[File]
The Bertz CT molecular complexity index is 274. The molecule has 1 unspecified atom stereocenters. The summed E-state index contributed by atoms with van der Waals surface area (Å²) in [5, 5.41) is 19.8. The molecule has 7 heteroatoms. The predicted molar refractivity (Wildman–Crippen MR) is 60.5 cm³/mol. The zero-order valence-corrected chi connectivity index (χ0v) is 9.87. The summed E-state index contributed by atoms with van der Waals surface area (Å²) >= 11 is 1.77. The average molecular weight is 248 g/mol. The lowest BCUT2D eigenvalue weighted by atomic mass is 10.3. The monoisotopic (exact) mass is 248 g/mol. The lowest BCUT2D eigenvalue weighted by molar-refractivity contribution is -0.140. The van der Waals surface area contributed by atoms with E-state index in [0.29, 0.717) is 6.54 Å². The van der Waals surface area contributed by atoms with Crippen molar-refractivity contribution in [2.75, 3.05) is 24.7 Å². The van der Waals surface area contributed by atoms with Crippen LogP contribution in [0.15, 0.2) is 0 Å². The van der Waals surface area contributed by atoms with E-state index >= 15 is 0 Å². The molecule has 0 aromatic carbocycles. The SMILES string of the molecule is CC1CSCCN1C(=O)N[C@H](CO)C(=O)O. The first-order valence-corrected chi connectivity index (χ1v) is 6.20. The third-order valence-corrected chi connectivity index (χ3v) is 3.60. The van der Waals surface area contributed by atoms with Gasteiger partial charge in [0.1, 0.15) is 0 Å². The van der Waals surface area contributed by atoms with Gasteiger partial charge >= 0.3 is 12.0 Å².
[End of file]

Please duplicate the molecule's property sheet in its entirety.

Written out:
The Bertz CT molecular complexity index is 274. The molecule has 1 unspecified atom stereocenters. The summed E-state index contributed by atoms with van der Waals surface area (Å²) in [5, 5.41) is 19.8. The molecule has 7 heteroatoms. The predicted molar refractivity (Wildman–Crippen MR) is 60.5 cm³/mol. The zero-order valence-corrected chi connectivity index (χ0v) is 9.87. The summed E-state index contributed by atoms with van der Waals surface area (Å²) >= 11 is 1.77. The average molecular weight is 248 g/mol. The lowest BCUT2D eigenvalue weighted by atomic mass is 10.3. The monoisotopic (exact) mass is 248 g/mol. The lowest BCUT2D eigenvalue weighted by molar-refractivity contribution is -0.140. The van der Waals surface area contributed by atoms with E-state index in [0.29, 0.717) is 6.54 Å². The van der Waals surface area contributed by atoms with Crippen molar-refractivity contribution in [2.75, 3.05) is 24.7 Å². The van der Waals surface area contributed by atoms with Crippen LogP contribution in [0.15, 0.2) is 0 Å². The van der Waals surface area contributed by atoms with E-state index >= 15 is 0 Å². The molecule has 0 aromatic carbocycles. The SMILES string of the molecule is CC1CSCCN1C(=O)N[C@H](CO)C(=O)O. The first-order valence-corrected chi connectivity index (χ1v) is 6.20. The third-order valence-corrected chi connectivity index (χ3v) is 3.60. The van der Waals surface area contributed by atoms with Gasteiger partial charge in [0.1, 0.15) is 0 Å². The van der Waals surface area contributed by atoms with Gasteiger partial charge >= 0.3 is 12.0 Å².